There are some numbers he posted that everyone agrees will result in him seeing a drop off in performance – for instance, his .315 average was heavily tied to an unsustainable .389 BAbip, which with a 40 point drop, will likely bring his average down to the .270 range. But his slugging numbers were off the charts, too with an ISO of 0.24, hitting an extra-base hit in 12% of his at-bats. Rebuilt swings can provide different results, but we’re talking about nearly doubling his isolated slugging output. Splitting the difference seems more likely, still leaving him with above average offensive productivity, but nothing near what the Tigers got in his breakout season.
3. The Tigers Won’t Have Both V-Mart and Cabrera on Opening Day
To be clear, there is optimism on the progress being made by both Victor Martinez and Miguel Cabrera. Martinez’s surgery was successful and he should be back in action by mid-March, if the timetable holds. Cabrera was cleared for baseball activity and reported no pain after taking his first set of swings since his surgery. That’s good, but it’s probably not good enough.
Opening Day is only six weeks away, that doesn’t leave much margin for error. If the typical meniscus tear takes six weeks to recover from, and due to his age and prior knee injuries, it ends up taking him an extra week, that means he might not take a live at-bat until April 1st. Would he feel comfortable facing big league pitching with only a few days’ worth of at-bats? It’s unlikely.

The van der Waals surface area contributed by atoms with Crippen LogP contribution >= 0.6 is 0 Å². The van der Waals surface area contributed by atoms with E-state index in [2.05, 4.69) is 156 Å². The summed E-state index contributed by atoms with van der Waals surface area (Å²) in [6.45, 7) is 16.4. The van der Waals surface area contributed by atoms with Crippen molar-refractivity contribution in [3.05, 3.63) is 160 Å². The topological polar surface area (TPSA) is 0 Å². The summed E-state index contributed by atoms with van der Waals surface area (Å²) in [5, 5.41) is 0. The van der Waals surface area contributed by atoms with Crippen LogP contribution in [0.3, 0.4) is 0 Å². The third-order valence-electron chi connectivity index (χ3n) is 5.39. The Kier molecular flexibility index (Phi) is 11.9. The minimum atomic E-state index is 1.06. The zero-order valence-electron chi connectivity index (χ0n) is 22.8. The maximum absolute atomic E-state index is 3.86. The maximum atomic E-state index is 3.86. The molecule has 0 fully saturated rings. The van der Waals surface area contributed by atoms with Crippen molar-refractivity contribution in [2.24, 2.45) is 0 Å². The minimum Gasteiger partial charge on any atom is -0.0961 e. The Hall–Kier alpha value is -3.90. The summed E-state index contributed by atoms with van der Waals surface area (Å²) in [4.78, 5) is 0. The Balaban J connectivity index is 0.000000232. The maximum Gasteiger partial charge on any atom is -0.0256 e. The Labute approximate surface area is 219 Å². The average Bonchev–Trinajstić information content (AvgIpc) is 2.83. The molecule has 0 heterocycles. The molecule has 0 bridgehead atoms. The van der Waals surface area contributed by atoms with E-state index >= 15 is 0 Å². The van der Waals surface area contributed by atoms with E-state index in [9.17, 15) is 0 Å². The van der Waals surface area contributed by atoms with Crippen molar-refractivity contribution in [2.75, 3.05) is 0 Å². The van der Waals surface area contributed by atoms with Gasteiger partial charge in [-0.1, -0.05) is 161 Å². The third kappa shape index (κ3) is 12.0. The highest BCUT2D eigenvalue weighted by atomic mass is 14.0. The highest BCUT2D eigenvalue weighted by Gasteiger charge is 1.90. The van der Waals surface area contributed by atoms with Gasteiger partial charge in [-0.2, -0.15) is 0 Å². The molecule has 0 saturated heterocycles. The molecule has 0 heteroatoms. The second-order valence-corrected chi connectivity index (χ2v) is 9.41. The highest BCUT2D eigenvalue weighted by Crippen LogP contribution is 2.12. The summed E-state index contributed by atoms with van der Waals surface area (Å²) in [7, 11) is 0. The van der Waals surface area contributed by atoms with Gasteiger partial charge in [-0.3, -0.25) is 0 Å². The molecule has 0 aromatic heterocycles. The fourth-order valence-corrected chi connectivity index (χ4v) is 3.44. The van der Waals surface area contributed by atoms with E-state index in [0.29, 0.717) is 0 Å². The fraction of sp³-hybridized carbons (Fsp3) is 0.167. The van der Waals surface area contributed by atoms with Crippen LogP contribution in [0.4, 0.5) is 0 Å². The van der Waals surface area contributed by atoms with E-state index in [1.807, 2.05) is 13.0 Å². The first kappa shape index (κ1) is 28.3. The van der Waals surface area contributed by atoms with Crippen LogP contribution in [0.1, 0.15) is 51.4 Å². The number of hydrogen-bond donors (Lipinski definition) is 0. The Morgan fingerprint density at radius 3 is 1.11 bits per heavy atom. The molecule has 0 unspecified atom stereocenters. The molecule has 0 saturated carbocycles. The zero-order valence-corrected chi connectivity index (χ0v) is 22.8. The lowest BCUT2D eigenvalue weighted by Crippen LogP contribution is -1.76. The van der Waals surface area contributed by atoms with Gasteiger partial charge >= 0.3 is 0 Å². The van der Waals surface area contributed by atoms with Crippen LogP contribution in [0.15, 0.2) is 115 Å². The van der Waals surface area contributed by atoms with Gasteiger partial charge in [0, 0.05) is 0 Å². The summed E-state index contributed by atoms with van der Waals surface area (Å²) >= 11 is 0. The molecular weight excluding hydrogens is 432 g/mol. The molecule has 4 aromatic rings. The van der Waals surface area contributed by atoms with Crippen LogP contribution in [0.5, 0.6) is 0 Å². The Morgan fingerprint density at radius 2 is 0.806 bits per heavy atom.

Similarly, while Cabrera has more time, he also has more work to do. He’s been mostly idle this off-season due to the surgery, and there’s going to be a big element not just of hitting and timing, but physical preparation for the upcoming year that Cabrera needs to do. Maybe he’s able to do it all in the next month, but there’s a chance he won’t. And the Tigers won’t push it just to have him in the lineup on Opening Day if they don’t need to.
Add those odds together, and the chances that at least one of them isn’t ready to go on April 6 are pretty high.
4. Bruce Rondon Will Close Games for the Tigers This Year
The Tigers’ bullpen was a disaster in 2014, with a number of guys struggling to get outs in the late innings in close games. It unfortunately became quickly overlooked that a lot of that started when the Tigers lost Rondon to Tommy John surgery in March, before the season even started.